Several of Saki’s stories feature mischievous children rebelling against disagreeable, strait-laced guardians. ‘The Lumber Room’ is a prime example of this, as young Nicholas must remain at home while the rest of the children in the family are treated to a day out. It is his punishment for an earlier misdemeanour at the breakfast table, one involving a frog and a basin of ‘wholesome bread-and-milk’. At an early stage in the story, Saki paints a revealing portrait of Nicholas’s rather draconian aunt, the woman in charge of the household – in reality, however, she is only the boy’s ‘aunt-by-assertion’. Convinced that young Nicholas will try to sneak off to the prized gooseberry patch while his cousins and brother are away, the aunt maintains a close watch on the garden in an attempt to spoil the boy’s fun. However, unbeknownst to the aunt, Nicholas has other plans for the day – he wishes to gain entry to the mysterious lumber room, a place generally kept under strict lock and key, only to be accessed by the most privileged members of the household. This is a very effective story in which the knowing child enjoys a moment of triumph over his loathsome guardian.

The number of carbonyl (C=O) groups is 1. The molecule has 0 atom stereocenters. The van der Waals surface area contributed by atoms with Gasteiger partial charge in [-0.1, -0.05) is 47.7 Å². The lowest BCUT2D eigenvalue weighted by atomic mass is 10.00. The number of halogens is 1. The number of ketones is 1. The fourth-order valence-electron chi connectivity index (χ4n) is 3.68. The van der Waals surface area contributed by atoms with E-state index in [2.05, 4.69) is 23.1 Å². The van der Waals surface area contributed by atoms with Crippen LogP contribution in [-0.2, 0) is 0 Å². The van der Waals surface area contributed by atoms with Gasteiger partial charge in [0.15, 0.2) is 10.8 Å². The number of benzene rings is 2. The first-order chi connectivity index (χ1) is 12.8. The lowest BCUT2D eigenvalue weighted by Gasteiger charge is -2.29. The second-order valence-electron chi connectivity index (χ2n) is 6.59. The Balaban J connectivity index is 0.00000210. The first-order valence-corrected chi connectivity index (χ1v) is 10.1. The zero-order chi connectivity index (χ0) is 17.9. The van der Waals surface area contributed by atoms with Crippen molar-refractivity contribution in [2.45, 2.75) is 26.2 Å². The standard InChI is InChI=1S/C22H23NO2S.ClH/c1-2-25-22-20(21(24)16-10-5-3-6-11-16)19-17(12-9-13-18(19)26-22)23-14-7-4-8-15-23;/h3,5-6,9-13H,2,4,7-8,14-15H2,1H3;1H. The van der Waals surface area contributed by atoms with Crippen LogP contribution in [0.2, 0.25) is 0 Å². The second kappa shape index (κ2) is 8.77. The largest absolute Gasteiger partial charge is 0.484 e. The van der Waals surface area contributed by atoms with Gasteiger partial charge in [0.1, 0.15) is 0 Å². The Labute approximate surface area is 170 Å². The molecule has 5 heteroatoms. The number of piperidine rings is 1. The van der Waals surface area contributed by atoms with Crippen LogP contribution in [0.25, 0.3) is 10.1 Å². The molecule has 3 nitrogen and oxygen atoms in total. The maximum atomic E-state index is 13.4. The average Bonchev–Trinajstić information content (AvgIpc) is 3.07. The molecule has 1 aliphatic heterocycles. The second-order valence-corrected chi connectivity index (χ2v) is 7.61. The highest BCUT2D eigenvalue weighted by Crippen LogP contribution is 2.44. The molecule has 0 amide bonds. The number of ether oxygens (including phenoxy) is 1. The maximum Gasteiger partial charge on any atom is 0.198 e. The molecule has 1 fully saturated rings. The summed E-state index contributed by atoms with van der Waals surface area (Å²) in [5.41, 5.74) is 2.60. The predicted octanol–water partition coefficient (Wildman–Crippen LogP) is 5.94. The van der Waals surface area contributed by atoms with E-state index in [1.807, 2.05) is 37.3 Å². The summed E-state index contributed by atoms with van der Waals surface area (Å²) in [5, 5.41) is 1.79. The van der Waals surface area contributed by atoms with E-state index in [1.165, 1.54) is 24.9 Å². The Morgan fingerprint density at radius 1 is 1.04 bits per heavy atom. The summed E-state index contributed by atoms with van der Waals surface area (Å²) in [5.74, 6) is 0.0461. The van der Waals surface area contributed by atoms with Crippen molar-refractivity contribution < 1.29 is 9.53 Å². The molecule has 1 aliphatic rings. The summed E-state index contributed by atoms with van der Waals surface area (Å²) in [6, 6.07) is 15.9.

First published in the Morning Post. Collected in Beasts and Super-Beasts, John Lane 1914, and Complete Short Stories, Penguin Modern Classics, 2000. Available variously online, including here